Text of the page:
One is that the maximum evaporator heat flux is relatively low, on the order of 5-15 W/cm2. At higher heat fluxes, boiling in the evaporator grooves can disrupt the liquid return, causing the heat pipe to dry out.
Another limitation is the adverse elevation in gravity affected environments, the distance that the evaporator is elevated above the condenser. CCHPs can only operate with a small adverse elevation. They are typically tested on earth with a small adverse elevation of 0.1 inch against gravity to simulate operation in space. Straight and bent heat pipes can also operate in gravity aided mode with the condenser above the evaporator. For a bent heat pipe the evaporator can be non-level, but in this case the evaporator itself must have no more than a small adverse elevation, on the order of 0.1 inch from end to end, to allow liquid supply to the entire evaporator during startup. This requirement may not be practically satisfied for planetary landers and rovers that require a higher adverse elevation while navigating on tilted surfaces, or around rocks and holes.
Capillary grooves are the standard capillary structure used in spacecraft CCHPs, diodes, and Variable Conductance Heat Pipes. These grooves have a very high permeability, allowing very long heat pipes for operation in zero-g, typically several meters long. One of their flaws is that they are suitable only for space, or for gravity aided sections of a heat pipe. The reason is that the same large cross section dimension responsible for the high permeability results in low capillary pumping capability. In addition, axial grooved CCHPs also have a relatively low heat flux limitation.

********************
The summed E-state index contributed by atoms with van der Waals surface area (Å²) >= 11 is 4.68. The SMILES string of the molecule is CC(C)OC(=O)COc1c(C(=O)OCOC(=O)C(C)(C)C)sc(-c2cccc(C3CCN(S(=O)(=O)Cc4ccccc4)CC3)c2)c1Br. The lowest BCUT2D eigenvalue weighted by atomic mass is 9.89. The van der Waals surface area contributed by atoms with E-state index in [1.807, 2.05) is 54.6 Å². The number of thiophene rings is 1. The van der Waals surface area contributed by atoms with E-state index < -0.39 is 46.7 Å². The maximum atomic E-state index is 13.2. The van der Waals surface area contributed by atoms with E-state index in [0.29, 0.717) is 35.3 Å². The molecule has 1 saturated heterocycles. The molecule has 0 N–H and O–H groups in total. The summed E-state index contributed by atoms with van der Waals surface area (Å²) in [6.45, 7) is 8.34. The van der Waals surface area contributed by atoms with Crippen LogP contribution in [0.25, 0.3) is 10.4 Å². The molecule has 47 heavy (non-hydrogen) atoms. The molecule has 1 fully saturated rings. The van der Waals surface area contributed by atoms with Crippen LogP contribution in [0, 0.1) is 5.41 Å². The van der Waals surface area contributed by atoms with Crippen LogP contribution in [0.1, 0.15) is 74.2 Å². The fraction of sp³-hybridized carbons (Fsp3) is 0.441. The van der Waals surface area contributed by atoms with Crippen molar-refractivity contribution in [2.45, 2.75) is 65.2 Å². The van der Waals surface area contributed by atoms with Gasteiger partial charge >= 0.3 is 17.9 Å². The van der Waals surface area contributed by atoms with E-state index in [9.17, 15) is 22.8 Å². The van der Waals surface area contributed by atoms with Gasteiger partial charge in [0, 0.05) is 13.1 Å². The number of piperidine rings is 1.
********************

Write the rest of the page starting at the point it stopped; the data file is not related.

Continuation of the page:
Grooved aluminum and ammonia heat pipes are designed to work with a 0.10 inch adverse elevation in a 1-g (earth) environment. This allows them to be tested on earth prior to insertion in a spacecraft. However, they are very sensitive to adverse elevation. Increasing the adverse elevation by 0.010 inch will significantly decrease the maximum power that the heat pipe can carry. For heat pipes operating on Earth, the Moon, or Mars grooves can only be used in horizontal or gravity-aided portions of the heat pipe. Another wick with higher capillary pumping capability must be used for sections with adverse elevations.
Loop heat pipes are currently used in place of CCHPs for higher heat fluxes, or to overcome an adverse elevation. The disadvantage of loop heat pipes is that they are significantly more expensive to fabricate, and often are more difficult to start-up, sometimes requiring start-up heaters.
Problems have also been observed in the startup of vertically oriented grooved heat pipes in a gravity field where the evaporator is positioned below the condenser. In small diameter heat pipes, the fluid will accumulate in the evaporator as a liquid pool and may cause a higher thermal resistance at start up. The heat must transfer through the liquid pool, until sufficient power and superheat is applied to start boiling in the liquid. In some cases start up heaters have been used to apply a high heat flux over a small area to initiate boiling. Dual heaters are sometimes used for redundancy. These heaters require logic to initiate them, and add mass, which is undesirable in planetary exploration.
These problems can all be solved with a higher performance wick that has a smaller pore size and consequently a greater capillary pumping capability. The higher performance wick can also be more tolerant to higher heat flux, because the smaller pores are more resistant to vapor disrupting liquid flow. While it would theoretically be possible to use a higher performance porous wick throughout the heat pipe, this would significantly reduce the overall heat pipe power, since the permeability of a higher performance porous wick decreases faster than the pore size. An excessively low permeability may increase the liquid flow pressure drop to an unacceptable level, so that the heat pipe can only carry very low power.